President’s School Chairs Arrive In Rural Schools, But There Aren’t Nearly Enough

(Last Updated On: February 22, 2023)

By King Brown with New Narratives

BUCHANAN, Liberia- Sarah tries to follow their teacher’s directions to copy her letters. Learning the alphabet is hard for most kindergarten students but these two have an extra challenge: they are sitting on the floor.

Sarah, age 7, is a student at Four Houses Public School in Buchanan. The classroom has 45 students squeezed onto three 10-foot benches and one small table. About 15 students are seated on each bench. They jostle for time on the table. Most give up and end up on the floor.

It is sapping Sarah’s love of learning. “We cannot write well. Right now we are in dying in need of chairs,” she said.

It’s not just chairs and tables that are missing. There’s no blackboard; the roof is threatening to blow off and pests are eating up the ceiling and wood.

“The children are suffering. No better seating and writing place for them. Most of them hardly write well since we opened this year,” said Madam Ellen Flamah, the kindergarten teacher.

Madam Flamah said about 25 children dropped from her class this year because of the lack of seats. She expects more to leave before the end of the year. She expresses the frustration of many teachers and parents here. “I’m appealing to the Ministry of Education and government to provide chairs for students and renovate our building.”

Liberia’s education lags far behind many countries in the region, plagued by corruption, mismanagement, teacher shortages and a lack of funding. 15 to 20 percent of school aged children are not in class – one of the world’s highest rates. A third of primary teachers and 29 percent of secondary instructors are unqualified. Most schools are in need of renovation.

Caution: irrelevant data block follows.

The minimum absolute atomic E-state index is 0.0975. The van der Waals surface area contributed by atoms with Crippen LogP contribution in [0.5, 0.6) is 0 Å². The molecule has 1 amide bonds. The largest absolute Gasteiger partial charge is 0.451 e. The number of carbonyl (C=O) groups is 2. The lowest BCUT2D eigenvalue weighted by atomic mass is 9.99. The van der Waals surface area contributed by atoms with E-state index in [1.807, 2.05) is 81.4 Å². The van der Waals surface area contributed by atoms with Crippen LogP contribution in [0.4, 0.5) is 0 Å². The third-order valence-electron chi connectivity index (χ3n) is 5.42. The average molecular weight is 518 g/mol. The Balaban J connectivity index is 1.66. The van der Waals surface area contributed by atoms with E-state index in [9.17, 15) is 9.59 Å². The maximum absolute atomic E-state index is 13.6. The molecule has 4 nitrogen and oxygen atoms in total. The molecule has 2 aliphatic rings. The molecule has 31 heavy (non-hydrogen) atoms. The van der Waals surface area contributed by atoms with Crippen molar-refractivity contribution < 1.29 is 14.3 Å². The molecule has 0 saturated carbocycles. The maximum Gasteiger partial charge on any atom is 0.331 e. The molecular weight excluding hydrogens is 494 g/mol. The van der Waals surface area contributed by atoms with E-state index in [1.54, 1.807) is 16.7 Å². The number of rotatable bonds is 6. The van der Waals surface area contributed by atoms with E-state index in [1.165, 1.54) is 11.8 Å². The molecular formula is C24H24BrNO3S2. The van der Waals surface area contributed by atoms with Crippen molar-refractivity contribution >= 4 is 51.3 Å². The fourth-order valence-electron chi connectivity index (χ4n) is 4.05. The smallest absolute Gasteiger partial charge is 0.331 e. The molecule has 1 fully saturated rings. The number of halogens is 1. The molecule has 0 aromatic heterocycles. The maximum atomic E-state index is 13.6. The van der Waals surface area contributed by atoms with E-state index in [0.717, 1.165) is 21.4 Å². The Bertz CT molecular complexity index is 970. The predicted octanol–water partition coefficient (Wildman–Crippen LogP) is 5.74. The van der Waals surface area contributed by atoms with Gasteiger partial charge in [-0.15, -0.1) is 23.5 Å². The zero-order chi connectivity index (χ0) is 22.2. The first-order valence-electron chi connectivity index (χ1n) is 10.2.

The lack of chairs is one area the government has very publicly promised to address. In 2022 President George Weah held a press conference promising 100,000 chairs for public schools across the country at a cost of $US2m before the opening of school year of 2022/2023. The president subsequently admitted only 24,000 chairs had been produced and distributed. He said the remaining 76,000 chairs would soon be delivered soon.

More than 1000 of the chairs made it to Grand Bassa according to Nathaniel Cisco, County Education Officer. But they did not go far. Mr. Cisco said 86 percent of the county’s 306 schools do not have enough seats for the 67,000 students. Chairs have gone to 21 public schools in the seven educational districts in Grand Bassa. Each received at least 150 chairs.

It’s not nearly enough according to Daniel Biah District Education Officer who controls 30 schools, with 3071 students in his district. Two hundred chairs went to the Gorblee Central High School which has about 900 students, for instance. The Parent and Teachers Association produced another 400 but they are still 300 short.

“Every year we cry for the lack of chairs and other needed support for our schools but nothing can be done. I have spoken to MOE to help but up to present we have not heard nothing from them,” Biah said.